New Zealand’s first homegrown fish-friendly flood pump, commissioned by Waikato Regional Council, has successfully passed a 1.2-metre long shortfin eel on its way to the sea.
The prototype pump, which has been developed to replace existing MacEwans PPF axial pumps, was installed at the council’s Huntly golf course pump station in December for testing.
The new pump kicked into action at the end of January with the arrival of heavy rain, with seven tuna and eels passing through into a net attached to its outlet.
Pathways to the Sea programme manager, Michelle White says the largest tuna was 1.2 metres in length and weighed 4.2kg, while the other six ranged in size from 664mm to 878mm.
The eels were released in the lower catchment and are now free to safety make their way out to sea to breed, she said.
“This was an awesome first result. The big eel was a resident shortfin eel that had been living in the catchment for decades. This eel is a developing migrant and was in perfect condition after going through the pump,” said Ms White.
The council, which owns and operates more than 120 pump stations, began its efforts to ensure safe fish passage in 2015 with an investigation that showed there could be significant mortality of tuna over 600mm in length as they travel through existing flood pumps during migration to the sea.
In response to the finding, Council set up its Pathways to the Sea research and development programme to improve downstream fish passage at pump stations.
It approached MacEwans Pumping Systems to develop a fish-friendly pump and says the New Zealand company jumped at the opportunity.
MacEwans Pumping Systems general manager, Tom Bailey says the challenge to build a fish-friendly pump opened his eyes to the life cycle of New Zealand short and long-finned eels, which breed only once, at the end of their life, and at sea.
“We’d been approached by councils to build fish-friendly pumps for a couple of years, but to have Waikato Regional Council willing to be involved, and have funding for the project, that made the decision a much easier one,” says Mr Bailey.
“I was so pleased with that big eel coming through! This has been a five-year endeavour with many challenges along the way, like COVID-19 and labour shortages, so to have this result the first time the pump operated is such a relief.”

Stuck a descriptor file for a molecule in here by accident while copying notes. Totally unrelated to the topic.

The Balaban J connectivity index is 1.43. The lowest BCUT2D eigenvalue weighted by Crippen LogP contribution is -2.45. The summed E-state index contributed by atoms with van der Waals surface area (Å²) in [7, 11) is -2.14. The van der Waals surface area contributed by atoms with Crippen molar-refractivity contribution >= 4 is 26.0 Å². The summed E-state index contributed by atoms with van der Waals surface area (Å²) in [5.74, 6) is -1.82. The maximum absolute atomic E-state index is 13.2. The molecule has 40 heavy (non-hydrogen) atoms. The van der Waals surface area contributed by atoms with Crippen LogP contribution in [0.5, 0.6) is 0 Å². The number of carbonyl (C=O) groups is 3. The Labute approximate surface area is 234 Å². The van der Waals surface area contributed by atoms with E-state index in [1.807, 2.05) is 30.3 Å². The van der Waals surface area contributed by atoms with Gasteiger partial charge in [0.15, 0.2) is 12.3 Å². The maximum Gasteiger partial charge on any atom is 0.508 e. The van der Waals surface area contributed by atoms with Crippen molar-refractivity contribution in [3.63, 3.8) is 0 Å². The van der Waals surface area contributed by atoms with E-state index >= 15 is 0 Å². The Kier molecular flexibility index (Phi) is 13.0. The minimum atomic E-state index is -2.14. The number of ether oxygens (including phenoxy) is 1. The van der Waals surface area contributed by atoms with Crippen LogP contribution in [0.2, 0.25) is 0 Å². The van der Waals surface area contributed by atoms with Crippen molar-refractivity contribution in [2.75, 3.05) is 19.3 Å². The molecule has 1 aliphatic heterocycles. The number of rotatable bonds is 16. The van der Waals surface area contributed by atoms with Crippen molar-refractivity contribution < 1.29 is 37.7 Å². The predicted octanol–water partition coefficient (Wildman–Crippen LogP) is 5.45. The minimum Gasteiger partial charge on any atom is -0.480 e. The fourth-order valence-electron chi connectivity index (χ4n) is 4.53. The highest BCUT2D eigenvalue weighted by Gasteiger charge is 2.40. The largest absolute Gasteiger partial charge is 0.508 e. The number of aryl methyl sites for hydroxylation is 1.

He says the fish-friendly prototype has been designed to retrofit pumps with 24-inch impellers that MacEwans installed widely across New Zealand between the 1960s and 1980s.
“If this pump proves to be a success over the entire migration season, we’ll also look at changing out larger 30-inch impeller to fish-friendly.”
Features of the new pump that make it fish-friendly include a slower rotational speed, having just two blades compared to four, and ensuring more space between the impeller (rotating blades) and stator (outer cavity).
The development of the pump, with design assistance by Callaghan Innovation, included the creation of a scale-sized pump and testing using 3D-printed rubber eels – scaled equivalents of 800mm, 1.2m and 1.5m eels.
High-speed videography showed even the 1500mm eels made it through in one piece.
Council Integrated Catchment Management Director, Greg Ryan says the development of the pump is exciting and “innovation in action”.
“There has been a huge amount of research that has got us to this point and early indications are that this pump is working as we expected it to,” said Mr Ryan.
“Our flood control schemes were built many, many years ago to safeguard lives and properties and enable productive use of the land. They knew what they knew back then when they put in this infrastructure, and not what we know now. The impact of these old pumps on these taonga species is something we want addressed.”
The council installed the country’s first fish-friendly pump at Orchard Road, Te Kauwhata in 2017, and another at its Mangawhero pump station in 2021. Two fish-friendly pumps are also due to be rolled out at Council’s Churchill East Pump station, Hampton Downs, at the end of the month.
“We’re replacing our pumps as they come to their end of life with fish-friendly ones, but no-one was building them in New Zealand, so we’ve been having to look overseas for them,” said Mr Ryan.
“With a MacEwans fish-friendly pump, we’ll be able to retrofit our pump stations at a much lower cost as we won’t have to ship in pumps from overseas or completely redesign the infrastructure to accommodate them.”
The council is monitoring the fish friendliness of the pump until May, when the tuna migration season ends.
Waikato Regional Council contributed $280,000 towards the research and development of the pump, which includes $120,000 from Waikato-Tainui. Council’s Pathways to the Sea programme also has funding from other regional councils, MPI Sustainable Farming Fund, Waikato River Authority and Waikato Ecological Enhancement Trust.